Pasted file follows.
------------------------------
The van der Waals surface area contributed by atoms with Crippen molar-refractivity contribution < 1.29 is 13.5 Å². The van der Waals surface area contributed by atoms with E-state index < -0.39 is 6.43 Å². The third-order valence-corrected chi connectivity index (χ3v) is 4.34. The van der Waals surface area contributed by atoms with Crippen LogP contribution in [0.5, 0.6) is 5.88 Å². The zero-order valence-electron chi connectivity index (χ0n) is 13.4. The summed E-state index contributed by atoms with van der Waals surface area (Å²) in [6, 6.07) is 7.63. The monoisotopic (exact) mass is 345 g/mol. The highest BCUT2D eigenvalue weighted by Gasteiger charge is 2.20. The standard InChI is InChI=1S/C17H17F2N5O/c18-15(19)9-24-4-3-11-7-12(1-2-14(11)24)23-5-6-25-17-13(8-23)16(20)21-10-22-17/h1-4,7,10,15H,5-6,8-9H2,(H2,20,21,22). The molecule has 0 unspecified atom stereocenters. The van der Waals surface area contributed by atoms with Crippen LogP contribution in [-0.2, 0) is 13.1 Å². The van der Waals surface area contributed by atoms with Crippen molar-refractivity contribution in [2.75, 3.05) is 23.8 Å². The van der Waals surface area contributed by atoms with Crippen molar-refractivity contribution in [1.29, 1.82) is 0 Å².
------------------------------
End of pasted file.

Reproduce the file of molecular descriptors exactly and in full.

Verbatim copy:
The van der Waals surface area contributed by atoms with Crippen molar-refractivity contribution < 1.29 is 13.5 Å². The van der Waals surface area contributed by atoms with E-state index < -0.39 is 6.43 Å². The third-order valence-corrected chi connectivity index (χ3v) is 4.34. The van der Waals surface area contributed by atoms with Crippen LogP contribution in [0.5, 0.6) is 5.88 Å². The zero-order valence-electron chi connectivity index (χ0n) is 13.4. The summed E-state index contributed by atoms with van der Waals surface area (Å²) in [6, 6.07) is 7.63. The monoisotopic (exact) mass is 345 g/mol. The highest BCUT2D eigenvalue weighted by Gasteiger charge is 2.20. The standard InChI is InChI=1S/C17H17F2N5O/c18-15(19)9-24-4-3-11-7-12(1-2-14(11)24)23-5-6-25-17-13(8-23)16(20)21-10-22-17/h1-4,7,10,15H,5-6,8-9H2,(H2,20,21,22). The molecule has 0 unspecified atom stereocenters. The van der Waals surface area contributed by atoms with Crippen LogP contribution in [-0.2, 0) is 13.1 Å². The van der Waals surface area contributed by atoms with Crippen molar-refractivity contribution in [2.75, 3.05) is 23.8 Å². The van der Waals surface area contributed by atoms with Crippen molar-refractivity contribution in [1.29, 1.82) is 0 Å².